>Original news source: Security News Desk
Crime in the UK rose by 4%, with violent crime up 9%, according to the latest British Crime Survey data.
In the 12 months to September 2011, the period covered by today’s report, crime reported by the survey rose by 4%. This was broken down by:
- Vandalism – down 7%
- Burglary – up 5%
- Vehicle-related theft – up 7%
- Bicycle theft – down 8%
- Other household theft – up 4%
- Theft from the person – up 12%
- other theft of personal property – up 14%
- All violence – up 9%
- All BCS crime – up 4%
|British Crime Survey
The survey covers August 2011 when there were significant disturbances in cities across England.
Editor’s view: Let’s help business tackle street crime with CCTV
During the same period of time, the police reported a 4% decrease across all categories of crime. The BCS survey complements data collected from the police and often contradicts police figures. This is because BCS data is based on interviews with individuals and includes incidents which are not reported to the police.
The survey notes an 11% increase in personal crime in the period, but discounts this as a blip and points to data since 2004/05 to claim that crime levels have remained relatively unchanged.
The 9% increase in violent crime was said to be not statistically significant and there is no upward trend in violence, especially in light of an 8% fall in violent crime recorded by police last year and a five-year downward trend.
Meanwhile, robberies of businesses has fallen while personal robbery (street robbery for phones, bags and cash) has risen by 4% according to police figures, supporting the 12% rise noted in the BCS survey. 50% of all street robbery takes place in London where there has been a 13% increase.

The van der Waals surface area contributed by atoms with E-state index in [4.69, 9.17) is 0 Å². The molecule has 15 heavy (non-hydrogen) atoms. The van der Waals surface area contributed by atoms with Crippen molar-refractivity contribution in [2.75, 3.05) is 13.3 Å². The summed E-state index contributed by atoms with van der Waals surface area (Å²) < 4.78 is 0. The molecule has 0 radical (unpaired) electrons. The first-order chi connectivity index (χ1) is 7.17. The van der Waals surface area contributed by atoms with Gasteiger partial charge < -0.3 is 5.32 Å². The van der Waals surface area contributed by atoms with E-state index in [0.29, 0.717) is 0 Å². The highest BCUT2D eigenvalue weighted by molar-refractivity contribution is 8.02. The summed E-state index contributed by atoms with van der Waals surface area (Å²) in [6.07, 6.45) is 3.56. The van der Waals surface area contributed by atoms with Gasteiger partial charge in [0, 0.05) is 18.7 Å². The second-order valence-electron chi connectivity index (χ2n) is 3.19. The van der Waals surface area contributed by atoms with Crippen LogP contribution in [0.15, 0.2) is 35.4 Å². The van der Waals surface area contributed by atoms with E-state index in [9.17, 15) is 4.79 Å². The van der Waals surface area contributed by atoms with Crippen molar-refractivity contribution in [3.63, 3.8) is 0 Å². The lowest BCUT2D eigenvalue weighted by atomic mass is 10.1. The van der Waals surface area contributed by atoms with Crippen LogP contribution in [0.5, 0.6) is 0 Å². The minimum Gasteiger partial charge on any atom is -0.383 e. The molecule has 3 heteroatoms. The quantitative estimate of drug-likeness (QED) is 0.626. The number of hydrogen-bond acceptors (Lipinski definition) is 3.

And police and councils are getting the credit for beating crime, with 57% of those questioned saying they were doing a good job compared to just over half last year.
Trevor Elliott, director of manpower and membership services, BSIA
Trevor Elliott, director of manpower and membership services of the British Security Industry Association (BSIA), said, ”The quoted reduction in robberies of businesses is certainly encouraging and a testament to the work carried out by the police, the business sector and the private security industry to diminish the incidence of this type of crime. However, commercial crime is still an unwelcome reality and in order to continue reducing its effects on businesses it is essential for all parties to continue working together effectively.
“Businesses should check that their security measures are reliable and up-to-date. CCTV equipment, manned guarding and access control systems such as item tags have time and again proven invaluable in deterring criminals and responding more effectively to offences, but to get the most out of these systems they must be properly installed and monitored and provided by expert and professional security companies.
“The improved effectiveness of the security systems in place will in fact not only deter criminals, but also ensure immediate police response and facilitate the conviction of offenders.”